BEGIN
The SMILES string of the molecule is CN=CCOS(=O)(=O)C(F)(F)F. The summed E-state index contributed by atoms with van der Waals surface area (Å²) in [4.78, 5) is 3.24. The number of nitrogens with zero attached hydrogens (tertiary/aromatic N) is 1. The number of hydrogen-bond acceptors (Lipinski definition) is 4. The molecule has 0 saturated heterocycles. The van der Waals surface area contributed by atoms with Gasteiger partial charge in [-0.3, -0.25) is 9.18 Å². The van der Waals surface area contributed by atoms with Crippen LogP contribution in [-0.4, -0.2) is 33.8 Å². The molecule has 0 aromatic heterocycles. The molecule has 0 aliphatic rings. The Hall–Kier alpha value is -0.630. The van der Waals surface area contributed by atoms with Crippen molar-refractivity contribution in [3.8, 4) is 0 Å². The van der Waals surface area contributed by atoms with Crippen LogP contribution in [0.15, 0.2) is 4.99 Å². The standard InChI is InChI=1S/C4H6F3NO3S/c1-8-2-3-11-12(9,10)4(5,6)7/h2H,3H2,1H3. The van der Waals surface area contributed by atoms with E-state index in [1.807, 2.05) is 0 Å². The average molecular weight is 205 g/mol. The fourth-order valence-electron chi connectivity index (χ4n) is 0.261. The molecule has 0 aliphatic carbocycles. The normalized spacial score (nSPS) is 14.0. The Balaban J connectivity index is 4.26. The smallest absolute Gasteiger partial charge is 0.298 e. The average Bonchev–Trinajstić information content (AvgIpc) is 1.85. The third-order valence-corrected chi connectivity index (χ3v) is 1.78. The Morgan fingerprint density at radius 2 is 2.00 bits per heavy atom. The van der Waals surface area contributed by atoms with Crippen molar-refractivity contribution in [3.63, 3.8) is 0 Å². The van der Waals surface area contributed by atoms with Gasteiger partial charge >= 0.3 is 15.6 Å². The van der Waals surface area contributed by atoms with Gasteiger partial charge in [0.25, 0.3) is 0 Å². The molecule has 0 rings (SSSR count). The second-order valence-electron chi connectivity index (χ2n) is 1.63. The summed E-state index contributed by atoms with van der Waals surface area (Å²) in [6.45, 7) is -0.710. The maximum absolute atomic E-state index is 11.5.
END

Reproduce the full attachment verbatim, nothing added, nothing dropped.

The SMILES string of the molecule is CN=CCOS(=O)(=O)C(F)(F)F. The summed E-state index contributed by atoms with van der Waals surface area (Å²) in [4.78, 5) is 3.24. The number of nitrogens with zero attached hydrogens (tertiary/aromatic N) is 1. The number of hydrogen-bond acceptors (Lipinski definition) is 4. The molecule has 0 saturated heterocycles. The van der Waals surface area contributed by atoms with Gasteiger partial charge in [-0.3, -0.25) is 9.18 Å². The van der Waals surface area contributed by atoms with Crippen LogP contribution in [-0.4, -0.2) is 33.8 Å². The molecule has 0 aromatic heterocycles. The molecule has 0 aliphatic rings. The Hall–Kier alpha value is -0.630. The van der Waals surface area contributed by atoms with Crippen molar-refractivity contribution in [3.8, 4) is 0 Å². The van der Waals surface area contributed by atoms with Crippen LogP contribution in [0.15, 0.2) is 4.99 Å². The standard InChI is InChI=1S/C4H6F3NO3S/c1-8-2-3-11-12(9,10)4(5,6)7/h2H,3H2,1H3. The van der Waals surface area contributed by atoms with E-state index in [1.807, 2.05) is 0 Å². The average molecular weight is 205 g/mol. The fourth-order valence-electron chi connectivity index (χ4n) is 0.261. The molecule has 0 aliphatic carbocycles. The normalized spacial score (nSPS) is 14.0. The Balaban J connectivity index is 4.26. The smallest absolute Gasteiger partial charge is 0.298 e. The average Bonchev–Trinajstić information content (AvgIpc) is 1.85. The third-order valence-corrected chi connectivity index (χ3v) is 1.78. The Morgan fingerprint density at radius 2 is 2.00 bits per heavy atom. The van der Waals surface area contributed by atoms with Crippen molar-refractivity contribution in [3.63, 3.8) is 0 Å². The van der Waals surface area contributed by atoms with Gasteiger partial charge >= 0.3 is 15.6 Å². The van der Waals surface area contributed by atoms with Gasteiger partial charge in [0.25, 0.3) is 0 Å². The molecule has 0 rings (SSSR count). The second-order valence-electron chi connectivity index (χ2n) is 1.63. The summed E-state index contributed by atoms with van der Waals surface area (Å²) in [6.45, 7) is -0.710. The maximum absolute atomic E-state index is 11.5.